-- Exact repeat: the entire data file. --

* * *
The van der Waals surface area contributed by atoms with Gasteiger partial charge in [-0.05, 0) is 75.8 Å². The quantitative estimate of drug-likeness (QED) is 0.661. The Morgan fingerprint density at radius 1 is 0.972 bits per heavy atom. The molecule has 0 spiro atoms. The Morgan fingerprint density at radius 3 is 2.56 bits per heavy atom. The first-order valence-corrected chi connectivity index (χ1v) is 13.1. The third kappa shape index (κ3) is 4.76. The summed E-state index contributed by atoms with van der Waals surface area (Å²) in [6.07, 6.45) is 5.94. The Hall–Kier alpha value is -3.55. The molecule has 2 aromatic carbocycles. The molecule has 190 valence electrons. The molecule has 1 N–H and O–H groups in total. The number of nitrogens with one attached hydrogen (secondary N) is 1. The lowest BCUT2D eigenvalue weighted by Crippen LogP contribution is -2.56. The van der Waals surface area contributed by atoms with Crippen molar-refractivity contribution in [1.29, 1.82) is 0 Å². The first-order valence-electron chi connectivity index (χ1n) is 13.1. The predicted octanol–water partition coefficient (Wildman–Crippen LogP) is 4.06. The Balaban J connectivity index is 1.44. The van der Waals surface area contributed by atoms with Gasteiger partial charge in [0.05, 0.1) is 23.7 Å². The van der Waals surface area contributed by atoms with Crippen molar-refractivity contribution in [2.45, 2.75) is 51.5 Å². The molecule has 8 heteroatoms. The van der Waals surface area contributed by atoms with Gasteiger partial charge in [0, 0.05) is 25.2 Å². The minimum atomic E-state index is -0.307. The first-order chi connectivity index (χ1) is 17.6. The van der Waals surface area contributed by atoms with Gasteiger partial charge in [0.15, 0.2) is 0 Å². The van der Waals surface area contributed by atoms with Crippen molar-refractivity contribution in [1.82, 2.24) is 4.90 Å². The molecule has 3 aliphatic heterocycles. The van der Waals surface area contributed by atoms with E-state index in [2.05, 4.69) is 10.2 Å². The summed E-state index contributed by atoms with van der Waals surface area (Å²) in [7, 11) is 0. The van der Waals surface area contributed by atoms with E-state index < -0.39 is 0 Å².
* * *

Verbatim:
The van der Waals surface area contributed by atoms with Gasteiger partial charge in [-0.05, 0) is 75.8 Å². The quantitative estimate of drug-likeness (QED) is 0.661. The Morgan fingerprint density at radius 1 is 0.972 bits per heavy atom. The molecule has 0 spiro atoms. The Morgan fingerprint density at radius 3 is 2.56 bits per heavy atom. The first-order valence-corrected chi connectivity index (χ1v) is 13.1. The third kappa shape index (κ3) is 4.76. The summed E-state index contributed by atoms with van der Waals surface area (Å²) in [6.07, 6.45) is 5.94. The Hall–Kier alpha value is -3.55. The molecule has 2 aromatic carbocycles. The molecule has 190 valence electrons. The molecule has 1 N–H and O–H groups in total. The number of nitrogens with one attached hydrogen (secondary N) is 1. The lowest BCUT2D eigenvalue weighted by Crippen LogP contribution is -2.56. The van der Waals surface area contributed by atoms with Crippen molar-refractivity contribution in [1.29, 1.82) is 0 Å². The first-order valence-electron chi connectivity index (χ1n) is 13.1. The predicted octanol–water partition coefficient (Wildman–Crippen LogP) is 4.06. The Balaban J connectivity index is 1.44. The van der Waals surface area contributed by atoms with Gasteiger partial charge in [0.05, 0.1) is 23.7 Å². The van der Waals surface area contributed by atoms with Crippen molar-refractivity contribution in [2.45, 2.75) is 51.5 Å². The molecule has 8 heteroatoms. The van der Waals surface area contributed by atoms with Gasteiger partial charge in [0, 0.05) is 25.2 Å². The minimum atomic E-state index is -0.307. The first-order chi connectivity index (χ1) is 17.6. The van der Waals surface area contributed by atoms with Gasteiger partial charge in [0.15, 0.2) is 0 Å². The van der Waals surface area contributed by atoms with Crippen molar-refractivity contribution in [1.82, 2.24) is 4.90 Å². The molecule has 3 aliphatic heterocycles. The van der Waals surface area contributed by atoms with E-state index in [2.05, 4.69) is 10.2 Å². The summed E-state index contributed by atoms with van der Waals surface area (Å²) in [7, 11) is 0. The van der Waals surface area contributed by atoms with E-state index < -0.39 is 0 Å².